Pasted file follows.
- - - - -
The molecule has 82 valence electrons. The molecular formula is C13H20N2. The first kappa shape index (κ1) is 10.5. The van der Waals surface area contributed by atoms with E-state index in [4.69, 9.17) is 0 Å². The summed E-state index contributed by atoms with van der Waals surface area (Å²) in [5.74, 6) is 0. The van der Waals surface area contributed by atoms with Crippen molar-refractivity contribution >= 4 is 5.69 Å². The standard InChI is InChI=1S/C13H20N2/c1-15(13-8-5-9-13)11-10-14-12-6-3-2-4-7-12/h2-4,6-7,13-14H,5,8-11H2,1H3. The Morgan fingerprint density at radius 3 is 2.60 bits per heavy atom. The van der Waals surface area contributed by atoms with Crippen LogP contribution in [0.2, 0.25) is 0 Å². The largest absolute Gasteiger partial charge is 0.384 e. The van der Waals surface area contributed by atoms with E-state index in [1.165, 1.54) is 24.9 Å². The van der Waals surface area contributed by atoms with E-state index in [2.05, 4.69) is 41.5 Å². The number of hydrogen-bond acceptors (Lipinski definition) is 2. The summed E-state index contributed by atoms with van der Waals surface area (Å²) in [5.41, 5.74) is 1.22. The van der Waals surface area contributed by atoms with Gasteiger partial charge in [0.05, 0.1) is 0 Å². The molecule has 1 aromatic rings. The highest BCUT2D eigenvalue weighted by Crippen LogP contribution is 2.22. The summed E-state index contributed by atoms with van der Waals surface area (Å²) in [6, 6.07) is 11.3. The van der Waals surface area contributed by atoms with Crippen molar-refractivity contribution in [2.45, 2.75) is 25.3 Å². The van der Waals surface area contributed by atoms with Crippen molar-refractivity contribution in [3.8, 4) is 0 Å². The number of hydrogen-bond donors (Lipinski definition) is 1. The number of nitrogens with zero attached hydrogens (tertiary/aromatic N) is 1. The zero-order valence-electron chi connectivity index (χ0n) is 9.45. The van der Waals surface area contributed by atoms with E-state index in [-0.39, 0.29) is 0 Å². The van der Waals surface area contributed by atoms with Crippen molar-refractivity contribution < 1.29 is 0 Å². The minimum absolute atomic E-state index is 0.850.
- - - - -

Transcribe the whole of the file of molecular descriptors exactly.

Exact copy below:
The molecule has 82 valence electrons. The molecular formula is C13H20N2. The first kappa shape index (κ1) is 10.5. The van der Waals surface area contributed by atoms with E-state index in [4.69, 9.17) is 0 Å². The summed E-state index contributed by atoms with van der Waals surface area (Å²) in [5.74, 6) is 0. The van der Waals surface area contributed by atoms with Crippen molar-refractivity contribution >= 4 is 5.69 Å². The standard InChI is InChI=1S/C13H20N2/c1-15(13-8-5-9-13)11-10-14-12-6-3-2-4-7-12/h2-4,6-7,13-14H,5,8-11H2,1H3. The Morgan fingerprint density at radius 3 is 2.60 bits per heavy atom. The van der Waals surface area contributed by atoms with Crippen LogP contribution in [0.2, 0.25) is 0 Å². The largest absolute Gasteiger partial charge is 0.384 e. The van der Waals surface area contributed by atoms with E-state index in [1.165, 1.54) is 24.9 Å². The van der Waals surface area contributed by atoms with E-state index in [2.05, 4.69) is 41.5 Å². The number of hydrogen-bond acceptors (Lipinski definition) is 2. The summed E-state index contributed by atoms with van der Waals surface area (Å²) in [5.41, 5.74) is 1.22. The van der Waals surface area contributed by atoms with Gasteiger partial charge in [0.05, 0.1) is 0 Å². The molecule has 1 aromatic rings. The highest BCUT2D eigenvalue weighted by Crippen LogP contribution is 2.22. The summed E-state index contributed by atoms with van der Waals surface area (Å²) in [6, 6.07) is 11.3. The van der Waals surface area contributed by atoms with Crippen molar-refractivity contribution in [2.45, 2.75) is 25.3 Å². The van der Waals surface area contributed by atoms with Crippen molar-refractivity contribution in [3.8, 4) is 0 Å². The number of hydrogen-bond donors (Lipinski definition) is 1. The number of nitrogens with zero attached hydrogens (tertiary/aromatic N) is 1. The zero-order valence-electron chi connectivity index (χ0n) is 9.45. The van der Waals surface area contributed by atoms with E-state index in [-0.39, 0.29) is 0 Å². The van der Waals surface area contributed by atoms with Crippen molar-refractivity contribution < 1.29 is 0 Å². The minimum absolute atomic E-state index is 0.850.